Mayor’s Message for the August 2018 Town Topics newsletter
When people ask you what it’s like to live in Fircrest, what do you tell them? Can you define what it is that makes Fircrest feel so special?
The seven members of the Fircrest City Council joined with the city’s department heads in a half-day workshop in June to talk about our collective mission, vision and goals. A mission statement should define the city’s objectives and approach. In other words, it reflects who we are. The vision statement should reflect who we want to be in the future.
We started our workshop by talking about the current mission and vision statements, which were written years ago:
Mission: To enhance the quality of life where we live, work, and play, the City of Fircrest provides its citizens with efficient, courteous, professional services.
Vision: To protect and enhance our identity and quality of life and promote open and honest communication that builds a trusting environment. We will inspire a stronger community by working together toward excellence.
Personally, I feel those statements are accurate, but too generic. They could be written for lots of nice cities and towns. As our workshop discussion revealed, there were words, phrases and descriptions that speak in greater detail to who we want to be. In response to the question of what should Fircrest look like 10 to 20 years from now, here is some of what I heard that day:
Fircrest is family friendly. Our neighborhoods are safe, healthy, accessible, and connected. We remain true to the historic designs when the city was founded. Remodels and infill projects fit within the scale and character of neighborhoods. Neighbors look out for each other. Residents volunteer their time and talent to support the city, and they give constructive feedback to local leaders to help boost pride in living here.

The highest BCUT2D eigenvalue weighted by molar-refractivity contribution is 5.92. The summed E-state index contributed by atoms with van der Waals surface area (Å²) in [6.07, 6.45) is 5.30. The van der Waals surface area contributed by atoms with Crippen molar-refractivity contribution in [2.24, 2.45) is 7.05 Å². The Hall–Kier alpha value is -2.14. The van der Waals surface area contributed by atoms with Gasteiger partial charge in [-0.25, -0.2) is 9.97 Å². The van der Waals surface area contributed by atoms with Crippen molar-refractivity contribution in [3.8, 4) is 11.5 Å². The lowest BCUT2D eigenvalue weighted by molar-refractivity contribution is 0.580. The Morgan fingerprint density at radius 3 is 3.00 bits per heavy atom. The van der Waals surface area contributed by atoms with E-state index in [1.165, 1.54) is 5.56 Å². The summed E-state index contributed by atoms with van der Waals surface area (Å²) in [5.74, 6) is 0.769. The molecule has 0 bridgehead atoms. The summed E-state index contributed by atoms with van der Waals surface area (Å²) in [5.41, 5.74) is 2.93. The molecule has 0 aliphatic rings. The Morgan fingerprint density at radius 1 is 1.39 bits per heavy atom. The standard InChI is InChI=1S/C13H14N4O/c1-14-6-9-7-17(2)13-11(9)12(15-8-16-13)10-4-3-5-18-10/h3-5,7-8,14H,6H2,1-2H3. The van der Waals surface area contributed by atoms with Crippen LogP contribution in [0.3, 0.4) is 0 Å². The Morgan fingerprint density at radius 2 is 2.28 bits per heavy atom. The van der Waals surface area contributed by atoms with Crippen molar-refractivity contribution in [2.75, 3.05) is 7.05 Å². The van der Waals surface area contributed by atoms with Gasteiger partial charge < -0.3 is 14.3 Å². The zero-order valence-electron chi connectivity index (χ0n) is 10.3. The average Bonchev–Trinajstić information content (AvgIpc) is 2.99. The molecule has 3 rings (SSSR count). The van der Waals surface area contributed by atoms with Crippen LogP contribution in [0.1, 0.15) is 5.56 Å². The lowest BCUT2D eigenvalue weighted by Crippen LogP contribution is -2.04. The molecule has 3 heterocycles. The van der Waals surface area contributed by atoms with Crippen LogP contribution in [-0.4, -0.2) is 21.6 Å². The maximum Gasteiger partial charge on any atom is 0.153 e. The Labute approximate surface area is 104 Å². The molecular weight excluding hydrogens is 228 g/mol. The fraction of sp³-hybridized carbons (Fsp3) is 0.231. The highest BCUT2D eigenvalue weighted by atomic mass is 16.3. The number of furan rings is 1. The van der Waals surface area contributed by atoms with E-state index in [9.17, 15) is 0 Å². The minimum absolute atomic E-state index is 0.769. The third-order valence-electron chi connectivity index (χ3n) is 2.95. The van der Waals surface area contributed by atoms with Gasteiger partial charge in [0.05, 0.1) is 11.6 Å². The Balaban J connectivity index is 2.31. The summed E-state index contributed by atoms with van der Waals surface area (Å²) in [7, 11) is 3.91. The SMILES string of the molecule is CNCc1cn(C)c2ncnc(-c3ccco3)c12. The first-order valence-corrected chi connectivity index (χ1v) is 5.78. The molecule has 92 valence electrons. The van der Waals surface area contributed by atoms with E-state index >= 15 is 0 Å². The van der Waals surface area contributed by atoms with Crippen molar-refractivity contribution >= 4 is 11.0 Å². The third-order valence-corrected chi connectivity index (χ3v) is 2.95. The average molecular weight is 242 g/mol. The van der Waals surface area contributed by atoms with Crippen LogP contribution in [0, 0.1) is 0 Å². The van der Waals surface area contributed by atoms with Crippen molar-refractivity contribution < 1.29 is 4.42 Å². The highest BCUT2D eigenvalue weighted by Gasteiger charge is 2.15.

The pool and community center are beloved sources of pride, and our efforts to update them reflect the needs of the community. We love our parks, trees and landscapes. The city works to protect and nurture our beautiful natural environment. Our commercial areas are an important asset to the community and offer goods and services that our residents desire. Our infrastructure — the backbone of the community — is sound and regularly maintained. Fircrest continues to feel like a small town even as it engages in the larger metropolitan area.
That last line is a key one, in my opinion. There’s a feeling people get when they enter Fircrest, and it’s a challenge to capture that feeling in the dry language of municipal codes that regulate development. We will never stop trying to figure out how to write codes that nurture the city’s character in a rapidly changing world.
What do you think? Did we miss anything? Feel free to send me your thoughts and I will share them with the City Council and staff. You can reach me at email@example.com or 115 Ramsdell St., Fircrest, WA 98466.